Photographer Transforms Photos for Blind Bride, Allows Her to ‘See’ Wedding Pictures

In weddings, the bride is the star of the show. The wedding often revolves around what the bride wants, especially because many ladies have their own wishes for a dream wedding.

But one blind woman did not wish for a grand wedding, even if she had dreamed of having a fairytale wedding back when she was still a child.

Photo credit: James Day Photography / Facebook

Steph was not born blind, but due to a rare genetic eye disorder called cone-rod dystrophy, she lost her eyesight sometime before she met Rob, a man who loved her even if she could no longer see.

The young woman had given up on having the wedding of her dreams, rationalizing that she couldn’t see and wouldn’t be able to fully experience her fairytale wedding, anyway.

Photo credit: James Day Photography / Facebook

It was since Steph was a little girl. She wanted her fairytale wedding. And we were so sad when she said that she didn’t think she could do it,” shared Linda, Steph’s mother.

Enter James Day Photography. Upon learning about the bride’s condition, the photograph spent many weeks researching what he could do to make her ‘see’ her wedding photos. He would soon find a way to transform the photos so that the bride could use her fingers to touch the photos and ‘see’ many details on her wedding day!

Photo credit: James Day Photography / Facebook

Steph changed her mind and decided to have that dream wedding, even if she couldn’t enjoy all the sights. But she had no idea James was preparing for a big surprise.

The photographer had the team collect not just photos but also other memories of the wedding, including scents and fabrics. The photos were processed through special printers that made certain points in the photos to become embossed. Details were added into the pictures, including beads and fabrics – and Steph could feel all these, giving her the chance to ‘see’ the pictures!

Photo credit: James Day Photography / Facebook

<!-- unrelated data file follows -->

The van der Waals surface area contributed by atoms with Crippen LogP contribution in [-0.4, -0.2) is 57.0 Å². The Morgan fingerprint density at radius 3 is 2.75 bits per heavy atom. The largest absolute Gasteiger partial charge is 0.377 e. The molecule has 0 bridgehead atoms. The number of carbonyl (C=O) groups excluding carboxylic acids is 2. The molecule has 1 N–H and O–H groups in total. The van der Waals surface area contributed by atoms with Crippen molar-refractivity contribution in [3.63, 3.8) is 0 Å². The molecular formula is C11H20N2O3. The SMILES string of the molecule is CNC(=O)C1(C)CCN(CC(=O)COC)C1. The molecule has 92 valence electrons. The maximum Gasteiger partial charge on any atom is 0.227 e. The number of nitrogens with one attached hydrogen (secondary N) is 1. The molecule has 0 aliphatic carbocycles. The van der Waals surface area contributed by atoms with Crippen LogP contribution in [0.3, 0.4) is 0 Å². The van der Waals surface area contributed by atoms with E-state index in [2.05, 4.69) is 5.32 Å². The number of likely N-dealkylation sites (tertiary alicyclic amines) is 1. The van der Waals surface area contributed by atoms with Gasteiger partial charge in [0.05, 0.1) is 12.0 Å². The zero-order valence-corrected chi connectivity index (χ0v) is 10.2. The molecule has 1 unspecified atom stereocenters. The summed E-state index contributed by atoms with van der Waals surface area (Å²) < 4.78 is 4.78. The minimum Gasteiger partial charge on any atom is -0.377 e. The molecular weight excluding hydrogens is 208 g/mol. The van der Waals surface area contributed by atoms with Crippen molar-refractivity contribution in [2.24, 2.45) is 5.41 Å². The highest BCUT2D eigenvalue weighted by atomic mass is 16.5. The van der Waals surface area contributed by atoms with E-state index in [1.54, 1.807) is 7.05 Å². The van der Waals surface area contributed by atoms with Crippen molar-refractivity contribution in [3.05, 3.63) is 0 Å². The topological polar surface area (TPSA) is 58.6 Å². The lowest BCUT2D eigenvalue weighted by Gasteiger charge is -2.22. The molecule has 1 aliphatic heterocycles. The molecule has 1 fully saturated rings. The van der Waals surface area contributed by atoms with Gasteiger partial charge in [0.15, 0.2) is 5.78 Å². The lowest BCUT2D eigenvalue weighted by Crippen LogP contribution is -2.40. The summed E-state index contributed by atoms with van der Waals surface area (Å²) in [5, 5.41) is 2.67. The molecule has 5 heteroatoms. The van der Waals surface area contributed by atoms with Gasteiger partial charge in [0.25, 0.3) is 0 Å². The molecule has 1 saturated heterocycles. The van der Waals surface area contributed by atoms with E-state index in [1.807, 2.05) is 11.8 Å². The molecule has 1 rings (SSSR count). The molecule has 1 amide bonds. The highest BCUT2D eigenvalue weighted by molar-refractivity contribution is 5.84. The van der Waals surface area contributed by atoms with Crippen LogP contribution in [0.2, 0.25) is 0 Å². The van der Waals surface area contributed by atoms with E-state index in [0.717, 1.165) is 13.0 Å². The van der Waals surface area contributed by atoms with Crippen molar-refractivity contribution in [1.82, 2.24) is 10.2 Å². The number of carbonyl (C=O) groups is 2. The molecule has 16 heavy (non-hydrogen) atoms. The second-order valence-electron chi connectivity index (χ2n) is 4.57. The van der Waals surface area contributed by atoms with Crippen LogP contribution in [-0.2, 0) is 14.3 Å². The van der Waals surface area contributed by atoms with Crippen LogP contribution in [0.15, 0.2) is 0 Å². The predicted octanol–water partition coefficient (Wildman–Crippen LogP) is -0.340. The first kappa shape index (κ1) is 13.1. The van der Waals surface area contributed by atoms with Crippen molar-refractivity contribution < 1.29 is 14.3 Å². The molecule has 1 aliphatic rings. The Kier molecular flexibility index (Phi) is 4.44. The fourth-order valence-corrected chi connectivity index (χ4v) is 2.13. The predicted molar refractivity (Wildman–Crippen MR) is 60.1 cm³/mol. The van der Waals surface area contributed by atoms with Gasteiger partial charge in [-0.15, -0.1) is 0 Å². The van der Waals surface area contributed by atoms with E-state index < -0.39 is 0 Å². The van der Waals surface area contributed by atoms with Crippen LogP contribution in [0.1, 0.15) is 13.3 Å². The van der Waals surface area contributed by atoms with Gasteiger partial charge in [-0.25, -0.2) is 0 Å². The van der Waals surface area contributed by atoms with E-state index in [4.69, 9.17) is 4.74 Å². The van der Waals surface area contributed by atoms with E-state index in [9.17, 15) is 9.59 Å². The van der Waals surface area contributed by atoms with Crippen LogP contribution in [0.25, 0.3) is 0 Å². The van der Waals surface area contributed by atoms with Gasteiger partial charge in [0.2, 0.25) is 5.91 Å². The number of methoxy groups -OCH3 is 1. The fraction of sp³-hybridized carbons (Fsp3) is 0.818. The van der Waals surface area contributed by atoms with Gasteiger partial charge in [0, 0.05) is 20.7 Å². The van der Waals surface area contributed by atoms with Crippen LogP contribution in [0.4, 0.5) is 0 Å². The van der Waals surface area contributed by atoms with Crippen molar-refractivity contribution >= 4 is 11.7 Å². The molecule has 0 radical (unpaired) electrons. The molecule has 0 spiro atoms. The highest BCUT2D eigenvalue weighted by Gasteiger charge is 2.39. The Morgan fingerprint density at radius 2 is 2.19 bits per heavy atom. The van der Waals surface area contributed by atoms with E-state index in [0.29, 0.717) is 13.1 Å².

It was the Braille version of photography, but so much better!

James also added extra touches into the wedding album, including small jars filled with scents from that day, allowing Steph more chances to relive the special wedding moments. Audio snippets were also added into the wedding album.

Photo credit: James Day Photography / Facebook

The finished product was awesome! It was extra special; even Steph’s parents cried after seeing the wedding album. Needless to say, Steph spent hours poring over the pictures. She was finally able to enjoy her wedding photos! What a brilliant photographer!

Take a look at how the team created the special album here:

Steph & Rob's Reveal.

How do you photograph a wedding where the bride has absolutely no eyesight?For 12 months I pondered this idea. What can I do that will help take them back to one of the most incredible moments of their life?I played through the day in my mind 1000 times. I thought of all the moments where I could potentially rob Steph of having a real moment because of a photo needing to be taken.I stripped back what I did to the core. I reminded myself that ultimately, it's my job to remind people of the love that exists in their life, sometimes that happens by handing someone a photograph and sometimes it happens in another way entirely.I spoke to my friend Jesh from Superfeel who’s help I enlisted to refine the idea I had. Superfeel’s purpose is about helping people experience more joy. You should check them out. I could go on, but this short video explains what we did for her better than any of my words ever could.A massive thank you to Lemon Tree Film House for documenting the entire process, Vision Art – Fine Art Books for creating something incredibly unique and to Vision Australia for helping me turn my images into something that Steph could enjoy.Thank you to Sony Australia for having my back. Your support made this all possible. Most importantly, thank you to Steph & Rob, for letting us tell your story. It's a story that the whole world needs to hear.I asked Steph on her wedding day, "Steph, what's something that you wish Sighted people could learn from what you've seen since you can no longer see.Steph replied, "I wish sighted people could learn to be more appreciative for what they've got. I think so many people take things for granted, like sight for instance. Even though I don't have sight, I'm not breakable, I'm not made of glass and that you can overcome any adversity."

Posted by James Day Photography on Monday, January 7, 2019

Sources: James Day Photography / Facebook, Bright Side ME